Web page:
Uric Acid


Tophaceous Deposits


Monosodium Urate




What is gout?

Gout, a disease long known through history as "The Disease of Kings" or the "Rich Man's disease", is a severely painful condition caused from too much uric acid (monosodium urate) in the body. 

When your body has too much uric acid (a condition known as "hyperuricemia"), some of these needle-shaped crystals tend to deposit outside the bloodstream, often around a joint.  When such deposits develop and cause pain, the condition is termed "gout".  

So hyperuricemia is different from gout?

Yes, they're different, but they are related.  Hyperuricemia is simply the condition of having an abnormally-high amount of uric acid in the blood stream.  Gout is the painful condition that sometimes occurs as a result of hyperuricemia. 

It's important to note that not everyone with hyperuricemia will develop gout. 

What is uric acid, exactly?

Uric acid is a crystalline product your body produces naturally from the use of protein. 

Why does your body sometimes have too much uric Acid?

Hyperuricemia (or too much uric acid in the body) may be caused by your body producing too much uric acid (90% of cases), or by your body's inability to get rid of the uric acid it has (10% of cases).

Anyone can get hyperuricemia, but it's most frequent in overweight men over 40 and post-menopausal women.  Poor diet, alcohol use (especially beer and red wine), certain type of anemia, high blood pressure (hypertension), the use of diuretics, renal (kidney) impairment, trauma, and genetics also play a role.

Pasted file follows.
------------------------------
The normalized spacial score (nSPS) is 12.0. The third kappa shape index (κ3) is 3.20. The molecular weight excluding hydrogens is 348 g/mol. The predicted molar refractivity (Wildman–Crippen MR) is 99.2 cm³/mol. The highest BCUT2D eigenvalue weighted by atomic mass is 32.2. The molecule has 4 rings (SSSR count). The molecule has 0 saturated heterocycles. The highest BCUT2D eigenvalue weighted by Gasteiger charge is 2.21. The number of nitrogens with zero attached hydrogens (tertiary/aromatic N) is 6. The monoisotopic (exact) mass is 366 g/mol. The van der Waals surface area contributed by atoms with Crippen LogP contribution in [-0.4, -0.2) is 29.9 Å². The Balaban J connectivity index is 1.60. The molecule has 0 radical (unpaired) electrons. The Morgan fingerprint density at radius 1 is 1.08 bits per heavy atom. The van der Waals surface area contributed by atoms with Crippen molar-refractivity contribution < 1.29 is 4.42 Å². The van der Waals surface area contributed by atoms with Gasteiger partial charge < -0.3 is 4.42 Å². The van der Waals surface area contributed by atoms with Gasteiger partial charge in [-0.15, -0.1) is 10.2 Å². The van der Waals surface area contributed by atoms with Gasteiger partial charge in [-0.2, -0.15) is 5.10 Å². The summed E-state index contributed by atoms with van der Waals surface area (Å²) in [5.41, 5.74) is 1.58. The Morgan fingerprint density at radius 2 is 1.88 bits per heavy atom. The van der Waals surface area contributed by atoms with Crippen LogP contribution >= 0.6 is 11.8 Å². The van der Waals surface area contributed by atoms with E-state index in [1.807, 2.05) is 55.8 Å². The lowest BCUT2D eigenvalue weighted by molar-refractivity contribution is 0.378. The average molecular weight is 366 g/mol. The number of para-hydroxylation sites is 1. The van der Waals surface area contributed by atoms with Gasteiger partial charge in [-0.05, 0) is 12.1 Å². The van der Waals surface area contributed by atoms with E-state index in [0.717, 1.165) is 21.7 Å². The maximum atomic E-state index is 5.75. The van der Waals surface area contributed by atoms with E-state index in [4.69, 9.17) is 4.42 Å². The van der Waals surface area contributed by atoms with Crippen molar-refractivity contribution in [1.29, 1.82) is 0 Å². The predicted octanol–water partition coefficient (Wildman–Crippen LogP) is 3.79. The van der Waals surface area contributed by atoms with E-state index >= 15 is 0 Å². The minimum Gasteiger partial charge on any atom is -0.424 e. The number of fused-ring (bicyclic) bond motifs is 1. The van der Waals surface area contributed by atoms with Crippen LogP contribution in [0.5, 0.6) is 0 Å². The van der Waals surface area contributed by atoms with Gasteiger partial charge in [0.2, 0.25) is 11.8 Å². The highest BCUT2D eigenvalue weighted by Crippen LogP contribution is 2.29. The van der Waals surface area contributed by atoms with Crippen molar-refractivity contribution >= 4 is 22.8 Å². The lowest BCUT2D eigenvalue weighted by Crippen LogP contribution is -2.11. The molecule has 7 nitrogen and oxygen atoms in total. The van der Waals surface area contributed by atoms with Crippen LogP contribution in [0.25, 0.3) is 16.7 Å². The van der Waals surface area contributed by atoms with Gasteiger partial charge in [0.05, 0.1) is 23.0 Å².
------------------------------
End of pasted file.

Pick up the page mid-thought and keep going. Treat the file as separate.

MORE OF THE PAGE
If all those factors play a role in getting gout, why was it known as the "Rich Man's Disease" or "The Disease of Kings"?

It used to be that only the wealthier people could afford the rich foods and alcohol associated with the condition.  Actually, today it's just the opposite.  It's more frequently seen in lower economic groups that eat a less healthy diet. 

Where do you get gout?

While gout attacks can occur in various areas around the body, the classic location is the great toe joint (known as podagra.  The first episode of gout hits this joint more than 50% of the time, and in patients with multiple attacks, this joint is affected 90% of the time. 

Why does gout affect the big toe so frequently?

Gout attacks tend to occur in the cooler parts of the body, and in areas where there is relatively more trauma, so the foot is the most common location of gout attacks.  While the classic example of gout is the great toe joint, but it is commonly seen in the heels, ankles, knees, and around joint capsule, tendons and other structures, too.  

Gout can occur in the arms and hands, too, though much less frequently.  In chronic cases, you may also see deposits of uric acid crystals known as tophi, or tophaceous deposits (singular is tophus), in other parts of the body, like the ears and nose, though because there is no joint, these deposits tend not to hurt.  They may be visible underneath the skin, and when removed, look a lot like feta cheese. 

What does a gout attack feel like?

It typically comes on suddenly, often within hours.  The foot becomes red, hot, and swollen.  It can be so painful that even placing a bed sheet on the foot can be excruciating.  Sometimes the patient will also experience fever, chills, and fatigue.